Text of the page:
“I want this to be a place where people will learn to appreciate our native plants and to see how these plants can enrich their lives so that they, in turn, will become conservators of our natural habitats."
Mrs. Lammot du Pont Copeland
Mt. Cuba Center is a botanical garden with a focus on native plants and ecosystems. We have over 50 acres of display gardens and over 500 acres of natural lands. We are open for visitation Fridays and Saturdays, April through November. Public tours are offered at select times and private tours are available by appointment.
Mt. Cuba Center is the former home and family estate of Mr. and Mrs. Lammot du Pont Copeland. In 1935, the Copelands built a stately Colonial Revival manor house near the village of Mt. Cuba, outside of Wilmington, Delaware. The Copelands were prominent members of the community. Mr. Copeland served as President and Chairman of the DuPont Company, while Mrs. Copeland was a leader in many community and cultural organizations.
Mr. and Mrs. Copeland shared an interest and enthusiasm for plants and gardening. Shortly after completing their house, they embarked on a mission to design and develop a series of garden spaces on their estate. The Copelands called upon well-known Philadelphia landscape architect, Thomas W. Sears, to plan the formal gardens and terraces around the house. In the 1950s, the Copelands selected noted landscape designer, Marian C. Coffin, to design the Round Garden. Later, in the 1960s, the Copelands hired landscape architect Seth Kelsey, who helped them develop the woodland wildflower gardens with native plants, design their ponds, and plan many woodland garden paths.
Throughout this time and into the 1970s, the Copelands were acutely aware of a changing land ethic. Mrs. Copeland, in particular, was increasingly concerned about wildflowers and the impact on them by development and unscrupulous practices. In 1983, Dr. Richard Lighty was hired by the Copelands as their first Director of Horticulture. The Copelands expanded their horticultural endeavors to study native plants of the Appalachian Piedmont, the beginnings of a botanic garden on a private estate.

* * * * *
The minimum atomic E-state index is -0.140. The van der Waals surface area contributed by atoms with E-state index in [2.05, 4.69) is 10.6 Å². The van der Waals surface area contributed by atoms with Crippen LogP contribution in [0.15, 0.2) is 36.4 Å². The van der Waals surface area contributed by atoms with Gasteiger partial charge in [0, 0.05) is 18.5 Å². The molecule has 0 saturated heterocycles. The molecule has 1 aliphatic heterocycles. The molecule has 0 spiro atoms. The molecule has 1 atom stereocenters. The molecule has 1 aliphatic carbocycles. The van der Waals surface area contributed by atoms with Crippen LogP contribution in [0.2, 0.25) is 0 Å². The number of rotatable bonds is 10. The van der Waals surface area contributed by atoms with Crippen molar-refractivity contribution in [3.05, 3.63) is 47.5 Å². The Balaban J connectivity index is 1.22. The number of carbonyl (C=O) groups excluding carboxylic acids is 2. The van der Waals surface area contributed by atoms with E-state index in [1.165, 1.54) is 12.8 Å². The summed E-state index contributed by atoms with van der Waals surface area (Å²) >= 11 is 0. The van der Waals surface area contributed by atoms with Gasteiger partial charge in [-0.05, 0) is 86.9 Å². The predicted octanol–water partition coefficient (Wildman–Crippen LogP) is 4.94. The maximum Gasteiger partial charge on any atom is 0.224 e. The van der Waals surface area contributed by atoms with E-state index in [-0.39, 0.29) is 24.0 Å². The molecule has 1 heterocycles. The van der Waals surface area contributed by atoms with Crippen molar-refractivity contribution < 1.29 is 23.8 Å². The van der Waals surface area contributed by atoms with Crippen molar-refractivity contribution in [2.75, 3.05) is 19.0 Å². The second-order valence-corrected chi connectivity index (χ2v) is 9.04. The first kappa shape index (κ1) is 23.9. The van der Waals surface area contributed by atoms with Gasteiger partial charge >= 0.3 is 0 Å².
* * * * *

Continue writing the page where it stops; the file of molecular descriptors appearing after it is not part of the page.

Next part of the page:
In the late 80s, Mt. Cuba Center began hosting visitors by offering docent-led tours during the spring. Professional horticulturists, botanists, educators and landscape architects came to experience the naturalistic garden and learn about plants that some had only read about. This was one of the many steps in fulfilling the role of a botanic garden. Another step was the documentation of plant collections by staff for display and research.
In 2001, Mrs. Copeland passed away and this event ushered in a new chapter for Mt. Cuba Center. It was no longer a botanic garden on a private estate but a public garden for all to be inspired about native plants.
In 2005, the first Wildflower Celebration made its debut on the last Sunday of April. Coinciding with the height of woodland wildflower bloom time, this was a chance for visitors to stroll freely and interact with staff. Continuing education classes started in 2006 for those who wished to engage with us through topics of interest. In 2007, the tour schedule was expanded to include the fall season and many weekends. In 2011, a distance learning program called Mt. Cuba Center Connect was launched to meet the needs of the public who could not attend classes onsite. The new Trial Garden was unveiled in July of 2012, showcasing a 5000 square-foot shade structure. Our commitment to providing topnotch research information to the public was solidified with this upgrade.
Today, through horticulture, education, research, and visitation, Mt. Cuba Center strives to inspire an appreciation for the beauty and value of native plants and a commitment to protect the habitats that sustain them.